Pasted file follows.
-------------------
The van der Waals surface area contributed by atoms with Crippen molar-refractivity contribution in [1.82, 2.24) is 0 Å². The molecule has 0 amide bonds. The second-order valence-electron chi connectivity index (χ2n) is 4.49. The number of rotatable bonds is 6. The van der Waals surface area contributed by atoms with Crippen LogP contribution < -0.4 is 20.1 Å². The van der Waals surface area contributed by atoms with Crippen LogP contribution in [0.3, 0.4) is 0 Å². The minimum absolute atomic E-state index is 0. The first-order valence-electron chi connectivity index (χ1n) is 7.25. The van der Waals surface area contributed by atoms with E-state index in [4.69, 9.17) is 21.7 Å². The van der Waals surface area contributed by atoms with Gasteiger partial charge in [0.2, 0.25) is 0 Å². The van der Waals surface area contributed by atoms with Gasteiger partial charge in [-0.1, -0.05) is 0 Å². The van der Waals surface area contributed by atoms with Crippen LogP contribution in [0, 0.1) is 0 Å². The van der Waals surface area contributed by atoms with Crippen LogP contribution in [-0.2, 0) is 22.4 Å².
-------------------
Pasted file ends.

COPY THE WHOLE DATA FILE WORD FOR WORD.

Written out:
The van der Waals surface area contributed by atoms with Crippen molar-refractivity contribution in [1.82, 2.24) is 0 Å². The molecule has 0 amide bonds. The second-order valence-electron chi connectivity index (χ2n) is 4.49. The number of rotatable bonds is 6. The van der Waals surface area contributed by atoms with Crippen LogP contribution < -0.4 is 20.1 Å². The van der Waals surface area contributed by atoms with Crippen LogP contribution in [0.3, 0.4) is 0 Å². The minimum absolute atomic E-state index is 0. The first-order valence-electron chi connectivity index (χ1n) is 7.25. The van der Waals surface area contributed by atoms with E-state index in [4.69, 9.17) is 21.7 Å². The van der Waals surface area contributed by atoms with Gasteiger partial charge in [0.2, 0.25) is 0 Å². The van der Waals surface area contributed by atoms with Gasteiger partial charge in [-0.1, -0.05) is 0 Å². The van der Waals surface area contributed by atoms with Crippen LogP contribution in [0, 0.1) is 0 Å². The van der Waals surface area contributed by atoms with Crippen LogP contribution in [-0.2, 0) is 22.4 Å².